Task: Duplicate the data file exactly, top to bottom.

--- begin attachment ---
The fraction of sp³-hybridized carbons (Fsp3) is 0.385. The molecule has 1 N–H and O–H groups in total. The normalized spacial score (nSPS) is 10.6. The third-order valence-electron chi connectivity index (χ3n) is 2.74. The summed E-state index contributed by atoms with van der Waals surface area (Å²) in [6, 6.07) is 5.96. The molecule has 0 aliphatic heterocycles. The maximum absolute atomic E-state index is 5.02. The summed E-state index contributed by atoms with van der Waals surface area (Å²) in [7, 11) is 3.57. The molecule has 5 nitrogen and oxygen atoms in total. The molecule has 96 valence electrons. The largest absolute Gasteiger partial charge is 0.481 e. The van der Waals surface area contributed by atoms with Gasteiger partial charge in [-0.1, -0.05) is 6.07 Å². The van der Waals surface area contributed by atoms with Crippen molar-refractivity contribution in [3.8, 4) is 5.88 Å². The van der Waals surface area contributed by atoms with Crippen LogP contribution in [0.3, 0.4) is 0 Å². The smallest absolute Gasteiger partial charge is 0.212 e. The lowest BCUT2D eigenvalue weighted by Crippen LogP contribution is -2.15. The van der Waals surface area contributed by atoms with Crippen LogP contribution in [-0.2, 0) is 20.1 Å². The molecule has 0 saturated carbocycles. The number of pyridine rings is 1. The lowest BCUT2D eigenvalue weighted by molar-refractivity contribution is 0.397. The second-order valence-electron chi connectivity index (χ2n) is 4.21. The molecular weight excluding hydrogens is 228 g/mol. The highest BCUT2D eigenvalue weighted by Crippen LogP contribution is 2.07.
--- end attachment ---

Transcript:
The fraction of sp³-hybridized carbons (Fsp3) is 0.385. The molecule has 1 N–H and O–H groups in total. The normalized spacial score (nSPS) is 10.6. The third-order valence-electron chi connectivity index (χ3n) is 2.74. The summed E-state index contributed by atoms with van der Waals surface area (Å²) in [6, 6.07) is 5.96. The molecule has 0 aliphatic heterocycles. The maximum absolute atomic E-state index is 5.02. The summed E-state index contributed by atoms with van der Waals surface area (Å²) in [7, 11) is 3.57. The molecule has 5 nitrogen and oxygen atoms in total. The molecule has 96 valence electrons. The largest absolute Gasteiger partial charge is 0.481 e. The van der Waals surface area contributed by atoms with Gasteiger partial charge in [-0.1, -0.05) is 6.07 Å². The van der Waals surface area contributed by atoms with Crippen molar-refractivity contribution in [3.8, 4) is 5.88 Å². The van der Waals surface area contributed by atoms with Crippen LogP contribution in [0.3, 0.4) is 0 Å². The smallest absolute Gasteiger partial charge is 0.212 e. The lowest BCUT2D eigenvalue weighted by Crippen LogP contribution is -2.15. The van der Waals surface area contributed by atoms with Crippen LogP contribution in [-0.2, 0) is 20.1 Å². The molecule has 0 saturated carbocycles. The number of pyridine rings is 1. The lowest BCUT2D eigenvalue weighted by molar-refractivity contribution is 0.397. The second-order valence-electron chi connectivity index (χ2n) is 4.21. The molecular weight excluding hydrogens is 228 g/mol. The highest BCUT2D eigenvalue weighted by Crippen LogP contribution is 2.07.